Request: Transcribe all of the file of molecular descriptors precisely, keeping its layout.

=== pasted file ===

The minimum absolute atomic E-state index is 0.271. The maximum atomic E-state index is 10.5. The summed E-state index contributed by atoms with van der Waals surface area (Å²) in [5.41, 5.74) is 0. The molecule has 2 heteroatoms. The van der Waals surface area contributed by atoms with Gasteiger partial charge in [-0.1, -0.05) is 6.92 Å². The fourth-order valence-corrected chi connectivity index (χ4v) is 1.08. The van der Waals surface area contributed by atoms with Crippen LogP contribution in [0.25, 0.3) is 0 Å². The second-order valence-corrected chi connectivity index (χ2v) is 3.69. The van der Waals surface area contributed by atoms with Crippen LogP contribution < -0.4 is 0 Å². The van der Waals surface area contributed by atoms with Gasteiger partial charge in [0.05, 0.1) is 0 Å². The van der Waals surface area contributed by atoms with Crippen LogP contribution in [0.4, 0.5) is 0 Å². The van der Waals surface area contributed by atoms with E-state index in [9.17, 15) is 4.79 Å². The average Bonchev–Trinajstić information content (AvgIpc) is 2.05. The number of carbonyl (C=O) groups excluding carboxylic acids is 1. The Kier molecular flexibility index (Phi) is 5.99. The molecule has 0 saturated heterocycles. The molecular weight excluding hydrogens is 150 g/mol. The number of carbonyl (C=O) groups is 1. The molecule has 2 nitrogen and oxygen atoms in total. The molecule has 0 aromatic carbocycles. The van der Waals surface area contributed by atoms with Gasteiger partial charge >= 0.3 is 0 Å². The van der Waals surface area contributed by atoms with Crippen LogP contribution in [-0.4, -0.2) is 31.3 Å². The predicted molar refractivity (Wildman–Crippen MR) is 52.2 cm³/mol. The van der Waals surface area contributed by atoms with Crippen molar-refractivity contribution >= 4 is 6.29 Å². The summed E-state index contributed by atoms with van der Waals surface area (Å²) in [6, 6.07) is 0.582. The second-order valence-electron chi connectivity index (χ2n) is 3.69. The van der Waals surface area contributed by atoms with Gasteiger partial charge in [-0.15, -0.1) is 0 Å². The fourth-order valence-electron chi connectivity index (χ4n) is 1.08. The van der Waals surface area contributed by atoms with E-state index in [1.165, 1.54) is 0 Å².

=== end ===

The minimum absolute atomic E-state index is 0.271. The maximum atomic E-state index is 10.5. The summed E-state index contributed by atoms with van der Waals surface area (Å²) in [5.41, 5.74) is 0. The molecule has 2 heteroatoms. The van der Waals surface area contributed by atoms with Gasteiger partial charge in [-0.1, -0.05) is 6.92 Å². The fourth-order valence-corrected chi connectivity index (χ4v) is 1.08. The van der Waals surface area contributed by atoms with Crippen LogP contribution in [0.25, 0.3) is 0 Å². The second-order valence-corrected chi connectivity index (χ2v) is 3.69. The van der Waals surface area contributed by atoms with Crippen LogP contribution < -0.4 is 0 Å². The van der Waals surface area contributed by atoms with Gasteiger partial charge in [0.05, 0.1) is 0 Å². The van der Waals surface area contributed by atoms with Crippen LogP contribution in [0.4, 0.5) is 0 Å². The van der Waals surface area contributed by atoms with E-state index in [9.17, 15) is 4.79 Å². The average Bonchev–Trinajstić information content (AvgIpc) is 2.05. The number of carbonyl (C=O) groups excluding carboxylic acids is 1. The Kier molecular flexibility index (Phi) is 5.99. The molecule has 0 saturated heterocycles. The molecular weight excluding hydrogens is 150 g/mol. The number of carbonyl (C=O) groups is 1. The molecule has 2 nitrogen and oxygen atoms in total. The molecule has 0 aromatic carbocycles. The van der Waals surface area contributed by atoms with Gasteiger partial charge >= 0.3 is 0 Å². The van der Waals surface area contributed by atoms with Crippen LogP contribution in [-0.4, -0.2) is 31.3 Å². The predicted molar refractivity (Wildman–Crippen MR) is 52.2 cm³/mol. The van der Waals surface area contributed by atoms with Crippen molar-refractivity contribution >= 4 is 6.29 Å². The summed E-state index contributed by atoms with van der Waals surface area (Å²) in [6, 6.07) is 0.582. The second-order valence-electron chi connectivity index (χ2n) is 3.69. The van der Waals surface area contributed by atoms with Gasteiger partial charge in [-0.15, -0.1) is 0 Å². The fourth-order valence-electron chi connectivity index (χ4n) is 1.08. The van der Waals surface area contributed by atoms with E-state index in [1.165, 1.54) is 0 Å².